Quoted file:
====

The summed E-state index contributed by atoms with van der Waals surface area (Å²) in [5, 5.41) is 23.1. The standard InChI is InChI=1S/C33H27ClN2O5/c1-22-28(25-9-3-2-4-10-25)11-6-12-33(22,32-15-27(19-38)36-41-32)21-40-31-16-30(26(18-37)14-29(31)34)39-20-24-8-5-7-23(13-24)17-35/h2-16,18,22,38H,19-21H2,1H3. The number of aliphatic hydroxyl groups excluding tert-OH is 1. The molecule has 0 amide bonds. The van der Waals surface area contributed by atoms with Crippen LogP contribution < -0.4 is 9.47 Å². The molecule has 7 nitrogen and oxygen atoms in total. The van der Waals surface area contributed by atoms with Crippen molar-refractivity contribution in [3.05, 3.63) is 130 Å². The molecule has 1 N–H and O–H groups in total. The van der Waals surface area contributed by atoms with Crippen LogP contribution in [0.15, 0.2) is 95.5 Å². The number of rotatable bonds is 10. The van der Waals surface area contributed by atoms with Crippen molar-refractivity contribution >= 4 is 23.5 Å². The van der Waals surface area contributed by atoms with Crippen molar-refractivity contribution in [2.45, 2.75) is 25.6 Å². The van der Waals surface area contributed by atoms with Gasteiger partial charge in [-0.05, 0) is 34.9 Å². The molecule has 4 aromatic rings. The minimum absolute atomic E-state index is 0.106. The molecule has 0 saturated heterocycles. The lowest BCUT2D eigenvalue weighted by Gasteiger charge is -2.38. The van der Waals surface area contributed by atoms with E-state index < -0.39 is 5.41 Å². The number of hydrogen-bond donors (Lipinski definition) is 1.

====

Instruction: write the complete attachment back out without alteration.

The summed E-state index contributed by atoms with van der Waals surface area (Å²) in [5, 5.41) is 23.1. The standard InChI is InChI=1S/C33H27ClN2O5/c1-22-28(25-9-3-2-4-10-25)11-6-12-33(22,32-15-27(19-38)36-41-32)21-40-31-16-30(26(18-37)14-29(31)34)39-20-24-8-5-7-23(13-24)17-35/h2-16,18,22,38H,19-21H2,1H3. The number of aliphatic hydroxyl groups excluding tert-OH is 1. The molecule has 0 amide bonds. The van der Waals surface area contributed by atoms with Crippen LogP contribution < -0.4 is 9.47 Å². The molecule has 7 nitrogen and oxygen atoms in total. The van der Waals surface area contributed by atoms with Crippen molar-refractivity contribution in [3.05, 3.63) is 130 Å². The molecule has 1 N–H and O–H groups in total. The van der Waals surface area contributed by atoms with Crippen LogP contribution in [0.15, 0.2) is 95.5 Å². The number of rotatable bonds is 10. The van der Waals surface area contributed by atoms with Crippen molar-refractivity contribution >= 4 is 23.5 Å². The van der Waals surface area contributed by atoms with Crippen molar-refractivity contribution in [2.45, 2.75) is 25.6 Å². The van der Waals surface area contributed by atoms with Gasteiger partial charge in [-0.05, 0) is 34.9 Å². The molecule has 4 aromatic rings. The minimum absolute atomic E-state index is 0.106. The molecule has 0 saturated heterocycles. The lowest BCUT2D eigenvalue weighted by Gasteiger charge is -2.38. The van der Waals surface area contributed by atoms with E-state index < -0.39 is 5.41 Å². The number of hydrogen-bond donors (Lipinski definition) is 1.